Climbing the clouds that first day was unlike anything I have ever done in my life or probably will ever do again. For a girl from south Texas, walking up that one hill with the sheep on it, scouring the country side for a yellow arrow and finally having the wind clear away the fog for the first time, was breathtaking. I’ve been hiking before, but never seen anything like this. It was literally as if a veil had been lifted from my eyes. I could see clearly for the first time all morning (in 4 hours) and the path before me was finally clear. Crisp blue lines of sky met the green and gray of the mountain as far as the eye could see. The air was clean and fresh and the only living things for miles were the sheep and the pilgrims who were making their way slowly through the crags. We paused on one such hillside to eat a quick lunch. My feet, painfully, unused to such tight laces and to walking for such a long time non-stop, rejoiced to feel the sunshine, soft grass and clean cool air. No blisters yet, today was going to be a good one.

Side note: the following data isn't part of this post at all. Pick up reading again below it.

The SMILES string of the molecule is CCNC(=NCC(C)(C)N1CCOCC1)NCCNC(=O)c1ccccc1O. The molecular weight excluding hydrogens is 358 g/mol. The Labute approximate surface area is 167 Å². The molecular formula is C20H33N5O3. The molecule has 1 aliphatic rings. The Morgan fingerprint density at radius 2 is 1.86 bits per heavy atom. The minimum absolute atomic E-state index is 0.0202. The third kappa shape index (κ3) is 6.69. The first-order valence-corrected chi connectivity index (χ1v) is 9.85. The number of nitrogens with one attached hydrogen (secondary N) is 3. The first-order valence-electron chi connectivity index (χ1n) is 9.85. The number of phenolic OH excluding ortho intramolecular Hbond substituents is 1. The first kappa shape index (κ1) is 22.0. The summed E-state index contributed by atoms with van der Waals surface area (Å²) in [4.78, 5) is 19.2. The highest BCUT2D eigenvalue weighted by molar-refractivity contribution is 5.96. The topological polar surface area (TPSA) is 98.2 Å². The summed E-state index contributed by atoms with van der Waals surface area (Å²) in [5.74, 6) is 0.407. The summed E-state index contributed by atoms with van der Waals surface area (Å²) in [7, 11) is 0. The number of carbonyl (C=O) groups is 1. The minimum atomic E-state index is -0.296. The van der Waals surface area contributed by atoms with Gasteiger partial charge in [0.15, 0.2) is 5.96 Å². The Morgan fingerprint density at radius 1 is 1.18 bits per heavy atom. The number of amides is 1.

Our lunch was meager and fast, bread, salami, oranges and cheese. We re-hydrated and then picked back up where we left off. I didn’t know it then, but there is something comforting about stopping for a while, but knowing that the path is always there, waiting for you to return.
We walked the rest of that day, stopping periodically to hydrate at the twists and turns of the road or to eat a quick snack before